Does your life have appropriate boundaries?
A book I’ve been raving about recently is “Boundaries” by Dr. Henry Cloud and Dr. John Townsend. It can be best summarised by its accompanying caption:
“When to say yes, how to say no, to take control of your life.”
I wanted to take a moment to share with you some insights that I’ve found immensely valuable as I seek to take ownership and responsibility for my own boundaries whilst encouraging you, the reader, to do the same! As someone who recognises themselves to be a ‘people-pleaser‘ that struggles to say no, the wisdom within this book has given me the justification and means to not feel guilty every time I say… ‘no’.
Just as God gave boundaries to the laws that he set in motion to govern our universe, so he has given us both physical (Acts 17:26) and spiritual (Prov. 4:23) boundaries. The difficulty is that unlike physical boundaries (walls, fences, the skin on our bodies) our spiritual boundaries are much harder for others to see. Come round to my house and depending on which entrance you use; you’ll be greeted by a gate and a fence. In much the same way our spiritual boundaries should be like fences with gates NOT brick walls which restrict things from neither entering nor exiting.
“We need to keep things that will nurture us inside our fences and keep things that will harm us outside. In short, boundaries help us keep the good in and bad out.” (pg. 33).
Our gate allows us to choose what we want to let in and throw out!
What I wanted to highlight on this occasion was three of the eight boundary myths that are dispelled in chapter 6. It is my prayer that as you read this brief snippet, it will give you a real desire to understand your own attitude to the boundaries (or lack of) that you have in your life and discover the freedom boundaries bring and the genuine love they convey.
Myth 1: If I set boundaries, I’m being selfish…
Appropriate boundaries increase our ability to care about others. If we give over ourselves to every opportunity that comes our way, we will burn out – there’s no doubt about it. Are we giving 100% of ourselves to the 30% of church life that we’re involved in or 30% of ourselves to the 100% of church life that we’re involved in?
Myth 2: Boundaries are a sign of disobedience…
The opposite is true. Those whose lines are blurred when it comes to understanding their limits can often appear compliant externally but internally, they’re building up resentment and potentially rebellion towards what they’re being compliant to (serving ministry, overtime at work etc.). They’d like to say no but are afraid and so hide their fear with a spiritless yes. God cares about the heart, not the outward appearance (1 Samuel 16:7). Jesus supports this when delivering his sermon on the mount by enforcing his follower to, “let your ‘Yes’ be ‘Yes,’ and your ‘No,’ ‘No.’” The author summarises this bible principle as thus, “an internal no nullifies an external yes”.
Myth 8: Boundaries are permanent, and I’m afraid of burning my bridges
Just as Sabbath was made for man and not the other way around, you own your boundaries, they don’t own you! If boundaries are responded to with love and understanding by those to whom they effect, there’s nothing to stop you renegotiating these boundaries as lifestyles, circumstances and seasons change. This principle is underpinned biblically; God didn’t destroy Nineveh when they repented (Jonah 3:10), Paul requested John Mark’s company having previously rejected him (2 Tim 4:11).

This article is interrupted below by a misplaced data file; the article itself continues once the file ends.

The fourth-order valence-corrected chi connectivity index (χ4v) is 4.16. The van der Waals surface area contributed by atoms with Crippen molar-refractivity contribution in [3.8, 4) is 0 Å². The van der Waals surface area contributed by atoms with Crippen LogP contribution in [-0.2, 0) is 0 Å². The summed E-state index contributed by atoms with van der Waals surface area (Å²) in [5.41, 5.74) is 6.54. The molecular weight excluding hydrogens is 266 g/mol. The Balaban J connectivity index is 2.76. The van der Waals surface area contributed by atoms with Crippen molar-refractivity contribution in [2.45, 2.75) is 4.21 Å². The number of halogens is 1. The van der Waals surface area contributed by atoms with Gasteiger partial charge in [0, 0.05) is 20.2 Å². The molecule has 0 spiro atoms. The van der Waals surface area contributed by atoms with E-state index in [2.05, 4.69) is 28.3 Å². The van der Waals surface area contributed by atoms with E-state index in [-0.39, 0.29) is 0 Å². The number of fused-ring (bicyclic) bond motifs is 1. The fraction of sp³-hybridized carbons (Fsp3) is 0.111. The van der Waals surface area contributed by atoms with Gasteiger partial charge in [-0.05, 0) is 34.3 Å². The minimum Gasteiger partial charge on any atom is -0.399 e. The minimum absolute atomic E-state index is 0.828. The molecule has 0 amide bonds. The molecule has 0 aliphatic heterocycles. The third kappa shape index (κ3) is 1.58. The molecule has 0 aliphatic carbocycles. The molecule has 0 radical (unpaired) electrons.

“We are responsible to others and for ourselves.”
The authors carefully explain the difference between this responsibility, and this is what I want to land on to finish.
“Carry each other’s burdens,” says Galatians 6:2, “and in this way you will fulfil the law of Christ.” This verse shows our responsibility to one another. “Many times, others have “burdens” that are too big to bear. They do not have enough strength, resources, or knowledge to carry the load, and they need help.” On the other hand, Galatians 6:5 says that “each one should carry their own load.” Everyone has responsibilities that only he or she can carry. These things are our own particular “load” that we need to take daily responsibility for and work out. No one can do certain things for us. We have to take ownership of certain aspects of life that are our own “load.” The Greek words for burden and load give us insight into the meaning of these texts.
The Greek word for burden means “excess burdens,” or burdens that are so heavy that they weigh us down. These burdens are like boulders. They can crush us. We shouldn’t be expected to carry a boulder by ourselves. It would break our backs. We need help with the boulders – those times of crisis and tragedy in our lives. In contrast, the Greek word for load means “cargo,” or “the burden of daily toil.” This word describes the everyday things we all need to do. These loads are like knapsacks. Knapsacks are possible to carry. We are expected to carry our own. We are expected to deal with our own feelings, attitudes, and behaviours, as well as the responsibilities God has given to each one of us, even though it takes effort. Problems arise when people act as if their “boulders” are daily loads and refuse help, or as if their “daily loads” are boulders they shouldn’t have to carry. The results of these two instances are either perpetual pain or irresponsibility.
Brothers and sisters, let us share our burdens and shoulder our knapsacks. Let us take back control of our lives, living intentionally and loving wholeheartedly in and through the overflow of the Holy Spirit indwelling each of us.
“Boundaries: When to Say Yes, When to Say No, To Take Control of Your Life” by Dr Henry Cloud and Dr John Townsend can be bought at Jubilee Community Church bookshop!
by Will Norris